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Is it possible to use reassembly on non-split packets?

asked 2017-12-14 16:06:57 +0000

mest112 gravatar image

updated 2017-12-14 16:14:04 +0000

I need to dissect multiple packets, but they are not necessarily related (ie. non-split packets).

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Can you expand your question, over what protocol are these packets running, are they sequential, fragmented, anything else you can think of to explain the issue.

grahamb gravatar imagegrahamb ( 2017-12-14 16:38:59 +0000 )edit

These packets are running over UDP. I'm still fairly new to wireshark, so I'm still not familiar with some terms, like "sequential" or "fragmented". When I was reading the developer's guide section 9.4, I found that if a packet is too large, it can be split, and the data is spread between multiple packets. To do my dissection, I need to reassemble these split packets. What I want to know, is that is it possible to use the reassembly API to assemble packets that aren't split?

mest112 gravatar imagemest112 ( 2017-12-14 16:44:33 +0000 )edit

I'm missing something here, if you have the complete packet because it isn't split, why do you need to reassemble?

Note that this is quite an advanced topic for dissectors and there isn't much documentation apart from in the reassembly code itself, and the existing dissectors that use it.

grahamb gravatar imagegrahamb ( 2017-12-14 18:37:05 +0000 )edit

It's for a project, if it isn't possible to apply reassembly to packets that aren't split, then is there another way to dissect multiple packets in a single dissector?

mest112 gravatar imagemest112 ( 2017-12-14 19:37:47 +0000 )edit

So do you have multiple packets for your protocol inside a single link-layer frame, a single packet for your protocol that is made up from multiple link-layer frames, or both?

Guy Harris gravatar imageGuy Harris ( 2017-12-15 05:22:40 +0000 )edit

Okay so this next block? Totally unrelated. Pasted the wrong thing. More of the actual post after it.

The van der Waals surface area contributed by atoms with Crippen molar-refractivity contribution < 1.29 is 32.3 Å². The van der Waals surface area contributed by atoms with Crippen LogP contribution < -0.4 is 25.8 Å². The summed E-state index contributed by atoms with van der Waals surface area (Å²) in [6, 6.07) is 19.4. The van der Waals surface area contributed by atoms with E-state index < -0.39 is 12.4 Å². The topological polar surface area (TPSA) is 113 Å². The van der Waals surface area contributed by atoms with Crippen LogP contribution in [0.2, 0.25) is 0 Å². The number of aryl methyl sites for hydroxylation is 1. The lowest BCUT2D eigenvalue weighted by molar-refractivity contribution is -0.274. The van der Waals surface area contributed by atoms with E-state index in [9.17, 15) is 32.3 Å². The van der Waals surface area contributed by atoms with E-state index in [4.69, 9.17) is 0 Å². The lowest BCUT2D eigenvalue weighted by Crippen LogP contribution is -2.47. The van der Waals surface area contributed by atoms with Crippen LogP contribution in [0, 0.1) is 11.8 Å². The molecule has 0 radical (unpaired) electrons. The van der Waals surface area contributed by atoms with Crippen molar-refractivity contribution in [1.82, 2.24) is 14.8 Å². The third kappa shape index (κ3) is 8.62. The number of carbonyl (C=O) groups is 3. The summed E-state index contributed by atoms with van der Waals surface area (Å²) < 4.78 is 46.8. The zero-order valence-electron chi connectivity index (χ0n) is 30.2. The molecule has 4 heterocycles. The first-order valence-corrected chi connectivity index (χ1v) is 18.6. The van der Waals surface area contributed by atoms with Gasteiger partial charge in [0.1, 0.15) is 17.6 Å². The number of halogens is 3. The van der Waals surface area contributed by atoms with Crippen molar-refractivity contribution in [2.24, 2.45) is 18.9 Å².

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answered 2017-12-14 21:51:06 +0000

JeffMorriss gravatar image

Are you saying that you've got 2 fragments of your upper-layer protocol in a single IP packet/Ethernet frame and you want to be able to reassemble them?

I believe that, yes, this will work. I'm pretty sure I've seen this happen with SCTP. It was bizarre (though apparently legal--IIRC) that SCTP could fragment and put the 2 fragments in a single IP packet.

How this would work I'm not really sure; the SCTP dissector might serve as a useful reference.

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No, I'm not talking about multiple fragments in a single packet, I'm talking about entirely separate packets.

mest112 gravatar imagemest112 ( 2017-12-15 14:31:38 +0000 )edit

By "multiple fragments in a single packet" do you mean that, in a single link-layer packet, you have multiple sub-packets that are not, by themselves, complete packets, and must then be reassembled into a complete packet?

Or do you mean that, in a single link-layer packet, you have multiple complete packets?

Guy Harris gravatar imageGuy Harris ( 2017-12-15 18:20:15 +0000 )edit

Multiple complete packets, which I don't know how to dissect in a single dissector.

mest112 gravatar imagemest112 ( 2017-12-15 18:36:25 +0000 )edit

You don't have to do anything special. Your dissector process the first PDU, returns how many bytes it read from the tvb, and then your dissector will be called again for the subsequent PDUs.

grahamb gravatar imagegrahamb ( 2017-12-15 18:49:39 +0000 )edit

Multiple complete packets, which I don't know how to dissect in a single dissector.

So are you saying, for example, that, in your other question, frames 39 through 44 each have multiple MASP packets in them, and that all of each of those packets is contained within one frame?

Guy Harris gravatar imageGuy Harris ( 2017-12-15 19:04:44 +0000 )edit

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Asked: 2017-12-14 16:06:57 +0000

Seen: 409 times

Last updated: Dec 14 '17